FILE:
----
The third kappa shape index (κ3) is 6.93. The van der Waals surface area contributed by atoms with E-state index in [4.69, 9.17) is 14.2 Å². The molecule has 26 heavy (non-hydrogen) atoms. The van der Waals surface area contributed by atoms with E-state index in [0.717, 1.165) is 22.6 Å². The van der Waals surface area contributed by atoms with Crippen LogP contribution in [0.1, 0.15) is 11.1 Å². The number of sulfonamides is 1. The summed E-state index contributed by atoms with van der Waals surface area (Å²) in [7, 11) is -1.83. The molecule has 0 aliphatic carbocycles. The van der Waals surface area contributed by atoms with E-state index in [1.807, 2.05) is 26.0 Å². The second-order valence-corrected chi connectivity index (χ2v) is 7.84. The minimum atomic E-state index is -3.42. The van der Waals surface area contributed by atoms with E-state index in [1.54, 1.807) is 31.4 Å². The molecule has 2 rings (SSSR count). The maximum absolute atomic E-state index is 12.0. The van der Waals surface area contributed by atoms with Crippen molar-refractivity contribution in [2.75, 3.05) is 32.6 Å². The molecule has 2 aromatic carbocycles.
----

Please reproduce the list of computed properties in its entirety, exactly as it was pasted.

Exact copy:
The third kappa shape index (κ3) is 6.93. The van der Waals surface area contributed by atoms with E-state index in [4.69, 9.17) is 14.2 Å². The molecule has 26 heavy (non-hydrogen) atoms. The van der Waals surface area contributed by atoms with E-state index in [0.717, 1.165) is 22.6 Å². The van der Waals surface area contributed by atoms with Crippen LogP contribution in [0.1, 0.15) is 11.1 Å². The number of sulfonamides is 1. The summed E-state index contributed by atoms with van der Waals surface area (Å²) in [7, 11) is -1.83. The molecule has 0 aliphatic carbocycles. The van der Waals surface area contributed by atoms with E-state index in [1.807, 2.05) is 26.0 Å². The second-order valence-corrected chi connectivity index (χ2v) is 7.84. The minimum atomic E-state index is -3.42. The van der Waals surface area contributed by atoms with E-state index in [1.54, 1.807) is 31.4 Å². The molecule has 2 rings (SSSR count). The maximum absolute atomic E-state index is 12.0. The van der Waals surface area contributed by atoms with Crippen molar-refractivity contribution in [2.75, 3.05) is 32.6 Å². The molecule has 2 aromatic carbocycles.